May 11, 2011
“……Tom Clark our leader writer says the real problem with the bill is the fact that the new regulator has a duty to promote competition where appropriate. He points out that in a previous life as a special adviser the regulator used his powers to squeeze state bodies in order to open up the space for private providers. It's why he is so against competition.”
For my money, the most important line in the whole of the health and social care bill is found – if I have the chapter and verse citation system right – at clause 56 1(a). It lists the first duty of the regulator Monitor, which is being transformed from the Foundation Trust hospital's overlord into being the economic regulator of the whole healthcare market, as being "promoting competition where appropriate".
May 03, 2011
Oooops, did I say monitor? Yes, Monitor may be re-launched as a QinetiQ styled company as there is so much money to be made from fining NHS Foundation Trusts. Dr David Bennett is not a medical doctor. ...
Mar 06, 2011
How many scientists do they have and indeed how many doctors do they have at Monitor or do they all have to have MBAs. Instead we had 100 million fake eggs. They are not even changing the name of DEFRA this time. ...
I think we can identify areas where we can see that the Department’s analysis has not gone to the point of being able to quantify the numbers. A really good example of that is that the NHS tends to treat much more complex cases. At the moment, the NHS is rewarded at the same rate for doing that as the private sector is for treating less complex cases.
Apr 04, 2011
Q466 Grahame Morris: My question is in relation, Secretary of State, to the role and the costs of Monitor. On 8th February, I received a written answer about the costs of the new economic regulator which were estimated ...
Why spend £500 million on an economic regulator-and the figures were revised last week-if we are not going to have price competition?
Apr 11, 2011
Q 195 Jeremy Lefroy (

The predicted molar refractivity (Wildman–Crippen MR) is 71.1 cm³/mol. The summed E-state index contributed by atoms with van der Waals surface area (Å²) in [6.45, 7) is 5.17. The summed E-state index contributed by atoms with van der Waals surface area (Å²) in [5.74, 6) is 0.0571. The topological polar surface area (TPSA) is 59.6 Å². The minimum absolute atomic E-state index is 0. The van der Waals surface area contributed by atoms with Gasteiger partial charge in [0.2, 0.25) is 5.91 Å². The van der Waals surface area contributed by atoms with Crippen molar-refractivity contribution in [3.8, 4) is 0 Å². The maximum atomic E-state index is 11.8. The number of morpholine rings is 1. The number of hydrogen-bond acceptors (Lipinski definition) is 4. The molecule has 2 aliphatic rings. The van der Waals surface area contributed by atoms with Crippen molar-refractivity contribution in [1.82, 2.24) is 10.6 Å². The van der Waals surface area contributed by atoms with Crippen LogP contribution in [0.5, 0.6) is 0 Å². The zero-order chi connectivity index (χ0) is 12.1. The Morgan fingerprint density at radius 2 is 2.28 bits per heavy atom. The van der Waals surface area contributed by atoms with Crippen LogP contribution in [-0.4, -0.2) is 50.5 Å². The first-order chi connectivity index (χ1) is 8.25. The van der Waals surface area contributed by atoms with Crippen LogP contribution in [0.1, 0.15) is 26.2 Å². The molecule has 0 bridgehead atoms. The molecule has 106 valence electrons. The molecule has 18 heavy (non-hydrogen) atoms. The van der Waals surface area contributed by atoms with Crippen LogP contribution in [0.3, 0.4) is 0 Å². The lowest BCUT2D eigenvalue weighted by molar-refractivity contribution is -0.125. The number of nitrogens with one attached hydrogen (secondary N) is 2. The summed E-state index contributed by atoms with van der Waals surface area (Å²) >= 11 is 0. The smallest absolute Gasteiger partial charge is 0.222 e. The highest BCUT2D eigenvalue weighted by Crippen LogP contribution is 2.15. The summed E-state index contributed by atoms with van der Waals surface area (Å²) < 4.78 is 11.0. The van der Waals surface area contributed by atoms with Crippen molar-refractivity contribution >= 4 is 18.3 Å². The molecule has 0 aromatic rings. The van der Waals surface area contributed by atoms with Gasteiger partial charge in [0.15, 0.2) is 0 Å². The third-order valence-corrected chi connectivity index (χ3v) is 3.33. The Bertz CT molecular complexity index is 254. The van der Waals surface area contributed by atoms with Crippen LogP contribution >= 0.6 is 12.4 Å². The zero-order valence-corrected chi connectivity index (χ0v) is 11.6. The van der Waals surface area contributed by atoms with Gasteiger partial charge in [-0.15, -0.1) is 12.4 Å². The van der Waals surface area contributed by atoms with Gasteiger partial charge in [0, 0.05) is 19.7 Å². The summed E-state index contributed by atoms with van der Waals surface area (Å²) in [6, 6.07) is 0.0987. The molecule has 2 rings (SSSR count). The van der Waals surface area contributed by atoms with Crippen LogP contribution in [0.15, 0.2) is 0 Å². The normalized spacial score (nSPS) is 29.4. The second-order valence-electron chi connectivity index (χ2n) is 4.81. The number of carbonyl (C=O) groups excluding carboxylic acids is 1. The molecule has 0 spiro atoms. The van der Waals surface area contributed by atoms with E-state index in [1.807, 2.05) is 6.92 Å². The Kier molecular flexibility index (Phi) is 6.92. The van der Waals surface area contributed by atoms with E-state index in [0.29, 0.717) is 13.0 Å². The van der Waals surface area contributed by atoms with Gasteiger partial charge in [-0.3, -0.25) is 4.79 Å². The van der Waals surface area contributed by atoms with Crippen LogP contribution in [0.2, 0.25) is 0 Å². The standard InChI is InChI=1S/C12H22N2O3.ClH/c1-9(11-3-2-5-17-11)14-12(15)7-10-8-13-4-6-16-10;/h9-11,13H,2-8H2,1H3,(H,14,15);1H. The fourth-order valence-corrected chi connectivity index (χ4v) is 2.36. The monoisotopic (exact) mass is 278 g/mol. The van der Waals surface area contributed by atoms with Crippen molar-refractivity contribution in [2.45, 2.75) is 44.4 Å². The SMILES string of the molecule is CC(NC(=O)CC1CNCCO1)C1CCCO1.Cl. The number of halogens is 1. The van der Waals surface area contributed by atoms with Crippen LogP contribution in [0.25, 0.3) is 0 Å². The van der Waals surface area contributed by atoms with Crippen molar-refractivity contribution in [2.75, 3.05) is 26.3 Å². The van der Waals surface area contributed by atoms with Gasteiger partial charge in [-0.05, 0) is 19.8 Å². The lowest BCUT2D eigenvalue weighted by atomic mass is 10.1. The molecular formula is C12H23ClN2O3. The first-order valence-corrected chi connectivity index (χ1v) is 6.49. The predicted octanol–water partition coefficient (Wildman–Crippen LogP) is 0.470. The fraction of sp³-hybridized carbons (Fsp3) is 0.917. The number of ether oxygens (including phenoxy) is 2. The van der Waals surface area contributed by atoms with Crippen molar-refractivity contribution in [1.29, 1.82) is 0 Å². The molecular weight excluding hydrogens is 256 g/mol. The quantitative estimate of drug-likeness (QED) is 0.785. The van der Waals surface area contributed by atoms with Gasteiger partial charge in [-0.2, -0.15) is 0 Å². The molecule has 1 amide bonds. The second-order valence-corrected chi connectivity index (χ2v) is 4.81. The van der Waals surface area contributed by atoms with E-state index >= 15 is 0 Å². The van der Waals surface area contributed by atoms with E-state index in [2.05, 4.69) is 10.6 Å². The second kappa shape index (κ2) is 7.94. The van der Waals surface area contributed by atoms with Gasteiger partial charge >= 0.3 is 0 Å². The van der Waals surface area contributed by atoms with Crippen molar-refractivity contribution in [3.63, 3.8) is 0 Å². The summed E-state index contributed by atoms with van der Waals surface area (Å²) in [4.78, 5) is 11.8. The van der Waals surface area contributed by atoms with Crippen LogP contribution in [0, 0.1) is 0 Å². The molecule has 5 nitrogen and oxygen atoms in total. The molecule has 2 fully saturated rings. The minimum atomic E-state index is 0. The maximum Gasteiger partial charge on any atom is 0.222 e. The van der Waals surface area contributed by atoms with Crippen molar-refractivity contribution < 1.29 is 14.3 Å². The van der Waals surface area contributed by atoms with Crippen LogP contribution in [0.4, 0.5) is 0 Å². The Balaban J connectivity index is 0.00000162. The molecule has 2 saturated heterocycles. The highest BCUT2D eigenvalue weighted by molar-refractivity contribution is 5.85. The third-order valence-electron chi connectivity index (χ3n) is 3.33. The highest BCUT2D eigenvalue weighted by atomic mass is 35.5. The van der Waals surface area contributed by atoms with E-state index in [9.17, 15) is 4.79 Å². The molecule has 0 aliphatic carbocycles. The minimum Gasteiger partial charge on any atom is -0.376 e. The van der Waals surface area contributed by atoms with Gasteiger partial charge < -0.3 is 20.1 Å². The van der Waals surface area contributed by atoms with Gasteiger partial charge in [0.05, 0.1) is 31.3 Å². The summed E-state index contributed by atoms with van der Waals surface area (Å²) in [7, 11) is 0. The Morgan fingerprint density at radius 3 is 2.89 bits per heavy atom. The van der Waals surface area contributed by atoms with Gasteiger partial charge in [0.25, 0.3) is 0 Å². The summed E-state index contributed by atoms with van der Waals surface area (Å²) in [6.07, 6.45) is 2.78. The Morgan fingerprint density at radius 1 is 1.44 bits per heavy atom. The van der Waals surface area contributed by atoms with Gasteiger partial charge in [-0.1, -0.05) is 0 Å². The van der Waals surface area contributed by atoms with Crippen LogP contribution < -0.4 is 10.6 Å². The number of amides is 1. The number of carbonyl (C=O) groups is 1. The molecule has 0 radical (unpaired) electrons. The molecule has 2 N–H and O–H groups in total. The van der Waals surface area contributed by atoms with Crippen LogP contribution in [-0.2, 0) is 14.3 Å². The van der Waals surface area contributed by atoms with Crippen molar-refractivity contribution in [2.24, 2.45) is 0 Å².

Stafford) (Con): I have a couple of questions about the role of Monitor. The first is about the Mid Staffordshire trust into which the Francis inquiry is looking at the moment. It seems to me as the local Member of Parliament that Monitor approved the foundation trust status without going into sufficient detail as to the status of that trust, particularly the quality of care at the time. What assurances can you give us that Monitor’s approval of foundation trusts will be more rigorous in the future than it was in the case of Mid Staffordshire?
Mar 20, 2011
Tory MP and practising GP Sarah Wollaston has set out why she wants her own party to drop plans for a radical reorganisation of the National Health Service.
“It is not Greeks that could destroy the NHS, but if Monitor, the new economic regulator, is filled with competition economists with a zeal for imposing competition at every opportunity, then the NHS could be changed beyond recognition.
It is no use "liberating" the NHS from top down political control only to shackle it to an unelected economic regulator.”
Mar 11, 2011
: That is precisely what it is, is it not? That is what it says. It is there in black and white. That is my reading of it as well. In fact, when every NHS hospital is a foundation trust, apart from the fact that the state would be a residual owner of roughly £36 billion of assets which belong to the taxpayer, there is no direct state control over the provision of health care except indirectly through the commissioning process. That is my reading of it.
Apr 25, 2011
NHS & Monitor: Accountants, A & E & Disasters. Thursday, March 17, 2011. Dr Bennett: On the armies of accountants point, Anna is right that one of the things that is needed is a more detailed and even clearer ...
Mar 17, 2011
…….: On the designation question, the issue there is what happens if the provider of the service is the only provider of that particular service that is available to its local community but the provider gets into difficulty. ……………..If you finish up in a situation where you define the boundaries around A&E as being the whole of the DGH, then you have somewhat frustrated the policy, but I don’t think that should be necessary.
Mar 05, 2011
I am tempted to press you further, David, given the profound implications of what you said in relation to work force pensions. We are about to pass this legislation and you are saying, “Take it on trust, as it will all be sorted out.” But we are talking about millions of people’s pensions here, and it is difficult not to push you at this stage.